Face it… the Internet has eliminated lots of “middlemen.” When was the last time you used a travel agent? How often do you call your stockbroker?
By consuming “direct” online, not only do you get to pocket middlemen fees; in most cases, it’s much more convenient.
When home search websites started popping up in the late 1990s, “experts” from Inman to newspapers were predicting the demise of the real estate agent. Online discount brokerages like ZipRealty and Redfin offered sizable rebates to consumers as a benefit of online efficiency.
Heck, if homebuyers can find homes for sale on their own and save many tens of thousands of dollars, who needs a real estate agent anyway? This disintermediation would certainly put agents out of business. Wouldn’t it?
While it’s true that the vast majority of today’s homebuyers search online for homes, a record percentage of them continue to use their local real estate agent to close the transaction. Even Redfin and ZipRealty have all but abandoned their commission rebate programs in favor of a more traditional brokerage approach.
The data clearly shows that despite the huge rise in online home search, consumers are using real estate agents in record numbers to close the transaction. Why?
For most people, buying or selling a home is a rare event. On average, people keep their home for seven years. It is simply an unfamiliar process.
There is a large amount of money at stake. If people are at all insecure about their ability to handle the transaction, they will not risk making a mistake with this amount of money on the line.
Real estate is not a commodity. Unlike airline tickets, every deal is different and complicated with many unique emotional and legal factors.
It’s a people business. A well-connected agent makes all the difference in finding that best house or that best buyer.
Agents bring critical local market knowledge. What’s going on in the area? What specific factors most affect value? What’s the agent on the other side of the transaction like to deal with?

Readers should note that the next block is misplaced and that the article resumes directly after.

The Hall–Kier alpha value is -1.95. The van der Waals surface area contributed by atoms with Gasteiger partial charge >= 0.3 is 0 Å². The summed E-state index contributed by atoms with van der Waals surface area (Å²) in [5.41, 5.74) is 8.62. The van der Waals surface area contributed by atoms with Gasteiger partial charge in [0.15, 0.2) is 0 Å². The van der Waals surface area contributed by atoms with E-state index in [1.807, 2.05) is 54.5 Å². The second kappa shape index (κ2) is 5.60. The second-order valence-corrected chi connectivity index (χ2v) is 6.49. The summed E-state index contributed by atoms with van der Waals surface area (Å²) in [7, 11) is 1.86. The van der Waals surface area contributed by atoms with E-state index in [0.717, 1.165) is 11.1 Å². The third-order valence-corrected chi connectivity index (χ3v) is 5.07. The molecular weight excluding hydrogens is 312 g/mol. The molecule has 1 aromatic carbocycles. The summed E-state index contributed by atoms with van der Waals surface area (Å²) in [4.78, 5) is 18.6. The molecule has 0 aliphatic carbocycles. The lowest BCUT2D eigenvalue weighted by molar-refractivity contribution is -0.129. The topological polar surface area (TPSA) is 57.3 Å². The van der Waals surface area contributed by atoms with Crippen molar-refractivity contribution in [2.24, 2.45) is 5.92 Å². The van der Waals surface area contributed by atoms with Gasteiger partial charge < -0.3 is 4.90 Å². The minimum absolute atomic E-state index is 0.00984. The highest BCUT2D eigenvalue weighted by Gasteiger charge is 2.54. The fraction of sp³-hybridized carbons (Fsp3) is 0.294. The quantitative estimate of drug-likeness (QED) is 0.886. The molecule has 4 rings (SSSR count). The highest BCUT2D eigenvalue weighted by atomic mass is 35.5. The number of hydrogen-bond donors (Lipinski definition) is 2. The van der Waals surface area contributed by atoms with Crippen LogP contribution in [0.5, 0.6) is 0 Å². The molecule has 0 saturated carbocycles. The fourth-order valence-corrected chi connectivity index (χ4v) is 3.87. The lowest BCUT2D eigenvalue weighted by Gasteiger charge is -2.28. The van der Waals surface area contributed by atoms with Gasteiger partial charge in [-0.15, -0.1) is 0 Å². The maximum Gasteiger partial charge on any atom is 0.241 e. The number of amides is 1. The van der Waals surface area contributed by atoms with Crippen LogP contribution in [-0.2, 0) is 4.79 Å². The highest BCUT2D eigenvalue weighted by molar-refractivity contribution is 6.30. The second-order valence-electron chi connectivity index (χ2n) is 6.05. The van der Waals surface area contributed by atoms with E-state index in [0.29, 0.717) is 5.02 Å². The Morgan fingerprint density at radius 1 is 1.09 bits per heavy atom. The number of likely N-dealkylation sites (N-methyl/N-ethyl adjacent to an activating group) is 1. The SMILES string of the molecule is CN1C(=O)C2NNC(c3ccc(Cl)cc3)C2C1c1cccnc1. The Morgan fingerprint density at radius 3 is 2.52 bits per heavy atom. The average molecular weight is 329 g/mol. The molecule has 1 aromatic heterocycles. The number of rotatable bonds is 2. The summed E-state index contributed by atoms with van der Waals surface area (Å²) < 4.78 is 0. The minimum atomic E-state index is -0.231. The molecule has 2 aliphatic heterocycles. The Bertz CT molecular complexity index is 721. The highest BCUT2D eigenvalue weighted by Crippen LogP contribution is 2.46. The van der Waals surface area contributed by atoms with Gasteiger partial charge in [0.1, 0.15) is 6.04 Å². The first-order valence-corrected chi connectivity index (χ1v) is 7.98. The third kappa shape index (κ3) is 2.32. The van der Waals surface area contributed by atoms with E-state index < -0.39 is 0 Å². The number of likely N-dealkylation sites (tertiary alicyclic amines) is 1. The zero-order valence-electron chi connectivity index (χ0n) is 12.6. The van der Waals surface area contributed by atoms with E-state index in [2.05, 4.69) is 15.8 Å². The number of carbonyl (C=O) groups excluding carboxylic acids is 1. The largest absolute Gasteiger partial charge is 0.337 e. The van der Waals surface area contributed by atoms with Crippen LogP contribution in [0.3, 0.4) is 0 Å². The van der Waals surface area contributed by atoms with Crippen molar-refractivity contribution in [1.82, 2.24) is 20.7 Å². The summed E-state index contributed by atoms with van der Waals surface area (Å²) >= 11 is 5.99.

Access to Pre-MLS and Non-MLS (pocket) listings. Well-connected agents, such as Top Agent Network members, have special access to properties for sale and motivated buyers that can’t be found elsewhere.
Cutting out the agent may not save the consumer any money. Both the buyer and seller expect to pocket the commission savings. Plus, did you pay too much for the house, or sell too low?
Difficult for buyers and sellers to deal directly with each other. It’s an emotional process. Egos and tempers can flare. Good agents buffer and negotiate issues that buyers and sellers mess up when dealing directly.
The skilled, experienced, well-connected value-adding real estate agent is not going away any time soon!
And whereas Inman once predicted the demise of the real estate agent, it is now publishing works of contributors who tend to agree
If you are a buyer or seller who tried to “go it alone,” what was your experience? Agents, what are your thoughts?
I believe the biggest issues buyers have going it alone is the very real fear that they won’t get their deposit money back if the deal falls apart. Buyers looking to spend 1.5 million suddenly get nervous when they have to write the $1000.00 good faith check.
THE TRUTH IS YOU ARE NOT SAVING ANY MONEY. THE LISTING FIRM HAS A CONTRACT WITH THE SELLER TO PAY A SPECIFIED COMMISSION PERCENTAGE. BY GOING IT ALONE YOU ARE EFFECTIVELY PAYING THE LISTING FIRM DOUBLE — WHILE HAVING NO REPRESENTATION!